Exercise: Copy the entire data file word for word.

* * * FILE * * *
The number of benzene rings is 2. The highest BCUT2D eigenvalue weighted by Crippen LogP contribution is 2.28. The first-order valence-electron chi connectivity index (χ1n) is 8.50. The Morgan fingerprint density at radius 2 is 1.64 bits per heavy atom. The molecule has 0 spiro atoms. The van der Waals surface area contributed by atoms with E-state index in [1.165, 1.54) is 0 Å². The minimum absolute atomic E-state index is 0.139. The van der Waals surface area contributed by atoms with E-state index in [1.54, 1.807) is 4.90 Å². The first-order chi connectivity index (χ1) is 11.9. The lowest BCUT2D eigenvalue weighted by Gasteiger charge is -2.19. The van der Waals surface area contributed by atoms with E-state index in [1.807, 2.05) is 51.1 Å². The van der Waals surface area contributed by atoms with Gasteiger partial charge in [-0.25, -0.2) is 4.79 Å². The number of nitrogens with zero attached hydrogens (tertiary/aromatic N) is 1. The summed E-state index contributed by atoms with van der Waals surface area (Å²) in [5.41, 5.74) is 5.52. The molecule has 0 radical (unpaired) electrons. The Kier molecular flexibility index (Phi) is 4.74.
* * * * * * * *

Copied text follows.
The number of benzene rings is 2. The highest BCUT2D eigenvalue weighted by Crippen LogP contribution is 2.28. The first-order valence-electron chi connectivity index (χ1n) is 8.50. The Morgan fingerprint density at radius 2 is 1.64 bits per heavy atom. The molecule has 0 spiro atoms. The van der Waals surface area contributed by atoms with E-state index in [1.165, 1.54) is 0 Å². The minimum absolute atomic E-state index is 0.139. The van der Waals surface area contributed by atoms with E-state index in [1.54, 1.807) is 4.90 Å². The first-order chi connectivity index (χ1) is 11.9. The lowest BCUT2D eigenvalue weighted by Gasteiger charge is -2.19. The van der Waals surface area contributed by atoms with E-state index in [1.807, 2.05) is 51.1 Å². The van der Waals surface area contributed by atoms with Gasteiger partial charge in [-0.25, -0.2) is 4.79 Å². The number of nitrogens with zero attached hydrogens (tertiary/aromatic N) is 1. The summed E-state index contributed by atoms with van der Waals surface area (Å²) in [5.41, 5.74) is 5.52. The molecule has 0 radical (unpaired) electrons. The Kier molecular flexibility index (Phi) is 4.74.